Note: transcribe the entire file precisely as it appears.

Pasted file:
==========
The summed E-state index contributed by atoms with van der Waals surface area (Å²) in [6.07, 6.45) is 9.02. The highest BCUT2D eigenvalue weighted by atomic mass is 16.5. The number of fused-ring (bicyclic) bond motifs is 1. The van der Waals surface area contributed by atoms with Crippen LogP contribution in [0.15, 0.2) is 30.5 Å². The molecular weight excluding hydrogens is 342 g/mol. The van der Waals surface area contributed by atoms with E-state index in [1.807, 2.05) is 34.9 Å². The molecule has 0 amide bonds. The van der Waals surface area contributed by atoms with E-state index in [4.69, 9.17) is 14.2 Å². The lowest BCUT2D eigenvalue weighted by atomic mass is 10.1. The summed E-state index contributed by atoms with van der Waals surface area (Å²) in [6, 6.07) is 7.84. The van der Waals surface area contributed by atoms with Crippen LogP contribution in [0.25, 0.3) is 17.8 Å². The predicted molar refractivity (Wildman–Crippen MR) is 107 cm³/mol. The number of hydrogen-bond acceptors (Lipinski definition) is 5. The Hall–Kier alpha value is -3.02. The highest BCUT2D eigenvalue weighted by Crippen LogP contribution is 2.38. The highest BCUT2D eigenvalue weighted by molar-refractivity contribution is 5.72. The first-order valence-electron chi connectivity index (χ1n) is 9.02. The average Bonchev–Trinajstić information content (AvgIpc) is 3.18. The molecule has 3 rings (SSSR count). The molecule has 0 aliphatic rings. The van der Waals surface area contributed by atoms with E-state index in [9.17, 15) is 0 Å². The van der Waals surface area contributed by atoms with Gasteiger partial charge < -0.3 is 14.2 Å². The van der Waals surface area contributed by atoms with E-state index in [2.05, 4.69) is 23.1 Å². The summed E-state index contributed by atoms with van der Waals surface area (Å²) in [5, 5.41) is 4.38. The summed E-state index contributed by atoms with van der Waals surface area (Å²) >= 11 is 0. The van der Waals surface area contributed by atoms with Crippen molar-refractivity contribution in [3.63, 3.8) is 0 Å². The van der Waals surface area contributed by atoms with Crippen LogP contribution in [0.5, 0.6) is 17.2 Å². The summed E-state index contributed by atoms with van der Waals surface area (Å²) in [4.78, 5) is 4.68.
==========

The summed E-state index contributed by atoms with van der Waals surface area (Å²) in [6.07, 6.45) is 9.02. The highest BCUT2D eigenvalue weighted by atomic mass is 16.5. The number of fused-ring (bicyclic) bond motifs is 1. The van der Waals surface area contributed by atoms with Crippen LogP contribution in [0.15, 0.2) is 30.5 Å². The molecular weight excluding hydrogens is 342 g/mol. The van der Waals surface area contributed by atoms with E-state index in [1.807, 2.05) is 34.9 Å². The molecule has 0 amide bonds. The van der Waals surface area contributed by atoms with E-state index in [4.69, 9.17) is 14.2 Å². The lowest BCUT2D eigenvalue weighted by atomic mass is 10.1. The summed E-state index contributed by atoms with van der Waals surface area (Å²) in [6, 6.07) is 7.84. The van der Waals surface area contributed by atoms with Crippen LogP contribution in [0.25, 0.3) is 17.8 Å². The predicted molar refractivity (Wildman–Crippen MR) is 107 cm³/mol. The number of hydrogen-bond acceptors (Lipinski definition) is 5. The Hall–Kier alpha value is -3.02. The highest BCUT2D eigenvalue weighted by Crippen LogP contribution is 2.38. The highest BCUT2D eigenvalue weighted by molar-refractivity contribution is 5.72. The first-order valence-electron chi connectivity index (χ1n) is 9.02. The average Bonchev–Trinajstić information content (AvgIpc) is 3.18. The molecule has 3 rings (SSSR count). The molecule has 0 aliphatic rings. The van der Waals surface area contributed by atoms with E-state index in [9.17, 15) is 0 Å². The van der Waals surface area contributed by atoms with Gasteiger partial charge < -0.3 is 14.2 Å². The van der Waals surface area contributed by atoms with E-state index in [2.05, 4.69) is 23.1 Å². The summed E-state index contributed by atoms with van der Waals surface area (Å²) in [5, 5.41) is 4.38. The summed E-state index contributed by atoms with van der Waals surface area (Å²) >= 11 is 0. The van der Waals surface area contributed by atoms with Crippen molar-refractivity contribution in [3.63, 3.8) is 0 Å². The van der Waals surface area contributed by atoms with Crippen LogP contribution in [0.5, 0.6) is 17.2 Å². The summed E-state index contributed by atoms with van der Waals surface area (Å²) in [4.78, 5) is 4.68.